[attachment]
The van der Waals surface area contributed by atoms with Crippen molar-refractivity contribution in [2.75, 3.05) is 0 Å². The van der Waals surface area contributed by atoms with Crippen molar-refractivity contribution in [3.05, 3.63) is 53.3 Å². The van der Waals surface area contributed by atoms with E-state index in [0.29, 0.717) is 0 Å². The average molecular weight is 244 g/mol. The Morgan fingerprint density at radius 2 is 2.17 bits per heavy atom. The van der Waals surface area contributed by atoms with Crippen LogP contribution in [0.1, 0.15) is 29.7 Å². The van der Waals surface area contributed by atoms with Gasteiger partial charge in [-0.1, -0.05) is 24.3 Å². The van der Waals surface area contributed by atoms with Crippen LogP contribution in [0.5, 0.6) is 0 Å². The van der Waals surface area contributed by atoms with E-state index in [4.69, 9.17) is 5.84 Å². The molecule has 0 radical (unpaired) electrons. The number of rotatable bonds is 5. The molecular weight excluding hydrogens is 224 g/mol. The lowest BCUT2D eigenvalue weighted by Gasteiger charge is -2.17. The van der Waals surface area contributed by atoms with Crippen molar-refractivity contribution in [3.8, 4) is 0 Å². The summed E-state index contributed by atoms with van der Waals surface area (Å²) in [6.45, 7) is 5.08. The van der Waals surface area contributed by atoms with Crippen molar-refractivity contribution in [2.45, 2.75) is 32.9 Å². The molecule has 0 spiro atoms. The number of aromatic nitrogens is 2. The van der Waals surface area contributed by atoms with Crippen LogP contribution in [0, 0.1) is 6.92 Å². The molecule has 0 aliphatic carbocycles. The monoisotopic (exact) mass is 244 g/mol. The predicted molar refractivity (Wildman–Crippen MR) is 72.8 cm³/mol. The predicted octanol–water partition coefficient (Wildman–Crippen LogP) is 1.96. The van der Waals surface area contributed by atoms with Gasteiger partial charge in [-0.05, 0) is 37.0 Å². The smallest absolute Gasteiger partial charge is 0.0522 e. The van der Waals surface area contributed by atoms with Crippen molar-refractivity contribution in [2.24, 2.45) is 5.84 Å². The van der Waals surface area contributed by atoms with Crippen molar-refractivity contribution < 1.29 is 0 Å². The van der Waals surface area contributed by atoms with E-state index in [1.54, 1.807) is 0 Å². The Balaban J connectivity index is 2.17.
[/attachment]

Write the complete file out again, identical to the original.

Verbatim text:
The van der Waals surface area contributed by atoms with Crippen molar-refractivity contribution in [2.75, 3.05) is 0 Å². The van der Waals surface area contributed by atoms with Crippen molar-refractivity contribution in [3.05, 3.63) is 53.3 Å². The van der Waals surface area contributed by atoms with E-state index in [0.29, 0.717) is 0 Å². The average molecular weight is 244 g/mol. The Morgan fingerprint density at radius 2 is 2.17 bits per heavy atom. The van der Waals surface area contributed by atoms with Crippen LogP contribution in [0.1, 0.15) is 29.7 Å². The van der Waals surface area contributed by atoms with Gasteiger partial charge in [-0.1, -0.05) is 24.3 Å². The van der Waals surface area contributed by atoms with Crippen LogP contribution in [0.5, 0.6) is 0 Å². The van der Waals surface area contributed by atoms with E-state index in [4.69, 9.17) is 5.84 Å². The molecule has 0 radical (unpaired) electrons. The number of rotatable bonds is 5. The molecular weight excluding hydrogens is 224 g/mol. The lowest BCUT2D eigenvalue weighted by Gasteiger charge is -2.17. The van der Waals surface area contributed by atoms with Crippen molar-refractivity contribution in [3.8, 4) is 0 Å². The summed E-state index contributed by atoms with van der Waals surface area (Å²) in [6.45, 7) is 5.08. The van der Waals surface area contributed by atoms with Crippen molar-refractivity contribution in [2.45, 2.75) is 32.9 Å². The molecule has 0 spiro atoms. The number of aromatic nitrogens is 2. The van der Waals surface area contributed by atoms with Crippen LogP contribution in [0, 0.1) is 6.92 Å². The molecule has 0 aliphatic carbocycles. The monoisotopic (exact) mass is 244 g/mol. The predicted molar refractivity (Wildman–Crippen MR) is 72.8 cm³/mol. The predicted octanol–water partition coefficient (Wildman–Crippen LogP) is 1.96. The van der Waals surface area contributed by atoms with Gasteiger partial charge in [-0.05, 0) is 37.0 Å². The smallest absolute Gasteiger partial charge is 0.0522 e. The van der Waals surface area contributed by atoms with Crippen molar-refractivity contribution in [2.24, 2.45) is 5.84 Å². The van der Waals surface area contributed by atoms with Crippen molar-refractivity contribution < 1.29 is 0 Å². The van der Waals surface area contributed by atoms with E-state index in [1.54, 1.807) is 0 Å². The Balaban J connectivity index is 2.17.